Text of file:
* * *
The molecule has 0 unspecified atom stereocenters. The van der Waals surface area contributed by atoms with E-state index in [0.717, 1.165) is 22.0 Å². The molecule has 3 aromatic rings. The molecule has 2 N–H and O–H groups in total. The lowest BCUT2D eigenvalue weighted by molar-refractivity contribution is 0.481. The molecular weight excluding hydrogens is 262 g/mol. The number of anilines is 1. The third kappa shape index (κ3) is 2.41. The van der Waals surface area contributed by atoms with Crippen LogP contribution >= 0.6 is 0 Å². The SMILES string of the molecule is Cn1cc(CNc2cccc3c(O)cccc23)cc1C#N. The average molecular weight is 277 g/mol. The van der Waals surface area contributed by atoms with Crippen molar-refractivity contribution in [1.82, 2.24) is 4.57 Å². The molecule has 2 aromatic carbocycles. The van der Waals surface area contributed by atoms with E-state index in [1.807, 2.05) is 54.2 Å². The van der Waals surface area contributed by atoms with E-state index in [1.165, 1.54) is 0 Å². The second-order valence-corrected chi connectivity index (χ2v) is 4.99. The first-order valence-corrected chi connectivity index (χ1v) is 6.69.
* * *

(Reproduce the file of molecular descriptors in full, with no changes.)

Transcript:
The molecule has 0 unspecified atom stereocenters. The van der Waals surface area contributed by atoms with E-state index in [0.717, 1.165) is 22.0 Å². The molecule has 3 aromatic rings. The molecule has 2 N–H and O–H groups in total. The lowest BCUT2D eigenvalue weighted by molar-refractivity contribution is 0.481. The molecular weight excluding hydrogens is 262 g/mol. The number of anilines is 1. The third kappa shape index (κ3) is 2.41. The van der Waals surface area contributed by atoms with Crippen LogP contribution >= 0.6 is 0 Å². The SMILES string of the molecule is Cn1cc(CNc2cccc3c(O)cccc23)cc1C#N. The average molecular weight is 277 g/mol. The van der Waals surface area contributed by atoms with Crippen molar-refractivity contribution in [1.82, 2.24) is 4.57 Å². The molecule has 2 aromatic carbocycles. The van der Waals surface area contributed by atoms with E-state index in [1.807, 2.05) is 54.2 Å². The van der Waals surface area contributed by atoms with E-state index in [1.165, 1.54) is 0 Å². The second-order valence-corrected chi connectivity index (χ2v) is 4.99. The first-order valence-corrected chi connectivity index (χ1v) is 6.69.